The image above, showing a fertilizer-grade ammonium nitrate (FGAN) facility loitering as close as 529 ft. from the edge of an unidentified school campus, appeared on slide 13 of a US Chemical Safety Board presentation in Waco last week. But where is this place? And where are the other Texas locations where similar facilities storing large quantities of ammonium nitrate are sited within half a mile of a school? The Board warns that there are 18 such cozy-ups in Texas, but doesn’t identify their locations — even the image shown above, grabbed from Google Earth and outlined, omits any street labels.
The Waco presentation talked through the safety agency’s recently released findings on the 2013 explosion in West, Texas (located in Central Texas). A school and a nursing home were among the nearby buildings that received serious damage from the fertilizer blast, which killed 15 people and injured hundreds; the safety board report indicates that holes in that city’s zoning laws allowed the storage facility to be slowly grandfathered into a residential area.
Finding out where chemical storage facilities are located, and what they store, is now more of a fun guessing game than it was before the West explosion: In 2014, then-attorney-general-now-governor Greg Abbott’s office ruled that state Tier II data, which documents hazardous chemical storage at private facilities, would no longer be accessible to the public. But those open records weren’t really necessary, not if you’re really trying to find the facilities: “You know where they are, if you drive around,” Abbott told reporters.
Abbott tried to clarify the ruling in the wake of a backlash over the perceived breach of community right-to-know laws, saying that not releasing the data was a matter of Homeland Protection. But citizens can still personally “go to any chemical facility in the entire state of Texas and say, ‘Identify for me all chemicals you have on your facility,’ and [they] are entitled to get that information within 10 days,” he said.
The Houston Chronicle, along with a number of other media outlets, decided to give that a go: the Chronicle contacted 20 companies in June of 2014, requesting their chemical storage data. Most of the companies sent their Tier II reports, while 5 sent a simpler chemical inventory list; 2 (including the ChemQuest facility in Pasadena) did not respond, and 1 waited 11 days to ask for the inquiry to be resubmitted.
Here’s a dramatically-soundtracked video summary of the safety board’s report:
- Public Meeting Presentation (January 28, 2016) [USCSB]
- West Fertilizer Explosion and Fire [USCSB]
- Abbott says companies must release chemical info but state does not [Houston Chronicle]
- Abbott: Ask Chemical Plants What’s Inside [Texas Tribune]
Photo of unidentified Texas school near an FGAN storage facility: USCSB
I toured the West, TX site few months after the explosion (was there for unrelated business reasons) and it was one helluva explosion, but it was very localized, the railroad track birm redirected a lot of the blast. As far as the cause, all the locals will tell you it was an intentional fire set by a local well known nutjob who has a history of seeking attention and wanted to be an honorary fireman. He set the fire to call it in and “save the town”. Luckily he died in the blast as well.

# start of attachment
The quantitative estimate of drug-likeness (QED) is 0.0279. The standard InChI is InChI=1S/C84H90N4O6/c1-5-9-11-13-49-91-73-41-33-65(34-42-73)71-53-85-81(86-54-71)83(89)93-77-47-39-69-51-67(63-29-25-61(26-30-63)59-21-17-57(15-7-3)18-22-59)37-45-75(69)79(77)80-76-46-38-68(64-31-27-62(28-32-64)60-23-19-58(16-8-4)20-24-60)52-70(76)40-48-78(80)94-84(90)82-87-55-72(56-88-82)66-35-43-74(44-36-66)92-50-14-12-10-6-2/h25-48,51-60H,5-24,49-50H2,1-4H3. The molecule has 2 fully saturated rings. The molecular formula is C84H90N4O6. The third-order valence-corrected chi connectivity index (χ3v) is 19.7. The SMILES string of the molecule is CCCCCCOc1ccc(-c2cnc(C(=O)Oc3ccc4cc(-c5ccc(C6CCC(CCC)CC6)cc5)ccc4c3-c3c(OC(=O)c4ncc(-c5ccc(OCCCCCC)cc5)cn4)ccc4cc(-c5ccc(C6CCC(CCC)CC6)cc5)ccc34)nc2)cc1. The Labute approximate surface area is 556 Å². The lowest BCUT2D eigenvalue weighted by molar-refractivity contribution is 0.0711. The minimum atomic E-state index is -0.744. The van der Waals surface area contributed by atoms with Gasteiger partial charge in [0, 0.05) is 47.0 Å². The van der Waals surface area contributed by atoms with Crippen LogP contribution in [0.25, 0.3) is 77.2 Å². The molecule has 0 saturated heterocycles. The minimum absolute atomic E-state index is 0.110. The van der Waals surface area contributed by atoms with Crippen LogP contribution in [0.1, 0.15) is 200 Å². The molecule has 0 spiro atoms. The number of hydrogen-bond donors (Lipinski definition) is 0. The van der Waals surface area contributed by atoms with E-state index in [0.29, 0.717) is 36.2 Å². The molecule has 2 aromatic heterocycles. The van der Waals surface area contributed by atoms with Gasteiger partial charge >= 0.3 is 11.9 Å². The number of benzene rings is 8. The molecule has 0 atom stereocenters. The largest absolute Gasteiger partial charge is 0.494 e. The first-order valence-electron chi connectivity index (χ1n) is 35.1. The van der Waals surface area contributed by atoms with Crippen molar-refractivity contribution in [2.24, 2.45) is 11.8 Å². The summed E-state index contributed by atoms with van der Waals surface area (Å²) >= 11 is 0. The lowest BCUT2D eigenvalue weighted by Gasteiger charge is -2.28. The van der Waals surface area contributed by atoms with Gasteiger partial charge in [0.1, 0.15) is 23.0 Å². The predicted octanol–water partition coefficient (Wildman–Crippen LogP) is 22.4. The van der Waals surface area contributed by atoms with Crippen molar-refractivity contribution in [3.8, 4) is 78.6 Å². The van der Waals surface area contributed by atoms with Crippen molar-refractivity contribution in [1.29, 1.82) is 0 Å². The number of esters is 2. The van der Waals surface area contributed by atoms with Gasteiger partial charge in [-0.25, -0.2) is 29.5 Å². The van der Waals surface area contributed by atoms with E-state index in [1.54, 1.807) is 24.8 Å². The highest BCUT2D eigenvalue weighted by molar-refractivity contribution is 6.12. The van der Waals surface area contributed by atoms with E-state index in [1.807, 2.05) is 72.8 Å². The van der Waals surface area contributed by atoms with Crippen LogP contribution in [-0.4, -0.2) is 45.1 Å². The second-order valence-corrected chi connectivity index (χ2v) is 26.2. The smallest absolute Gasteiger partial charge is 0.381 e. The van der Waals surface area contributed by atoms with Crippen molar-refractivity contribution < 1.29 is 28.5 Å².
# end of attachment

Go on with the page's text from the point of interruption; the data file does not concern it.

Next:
Why the focus on schools and nursing homes only? Any development inside a blast radius will be leveled and the people there harmed or killed. This includes homes, businesses, busy intersections, etc. Towns grew up around these ag facilities long before the West explosion. Now that we know it can happen, we should seriously consider moving them out to the middle of nowhere. That’s where most of the farms they service are located anyway. The Texas City explosion that happened in the 1940’s was similarly huge and lethal, and was caused by the same chemicals. The real tragedy is when we don’t learn from past mistakes, and then make them again.
As with most government efforts, Tier II reporting is kind of a joke. I file the reports for my company, and a lot of chemicals are exempted, and there is virtually no oversight of the reports nor enforcement for anything other than failure to file. The reports themselves do not show the exact location of chemicals, nor does it give much info on how they are stored or used. However, I would guess that Abbot’s closure of the data could be struck down by the Supreme Court since the whole point of Congress’s right-to-know legislation that triggered this law was to make the info available to the public.
The town on page 11 of the report is Fairfield, Texas. Capps True Value Hardware and Ag Center.
Slide 13 is Elkhart, TX in Anderson County. Don’t ask me how I was able to find that out (hint: Google Earth Pro ROCKS!).
Most of these facilities are probably Feed Stores with fertilizer and seed trucks that go out to the neighboring farms/ranches. They were built along the RR tracks to get their deliveries by rail. And the town also grew up around the RR tracks. Other towns that might be on that slide deck – Buffalo, Jewett, Normangee.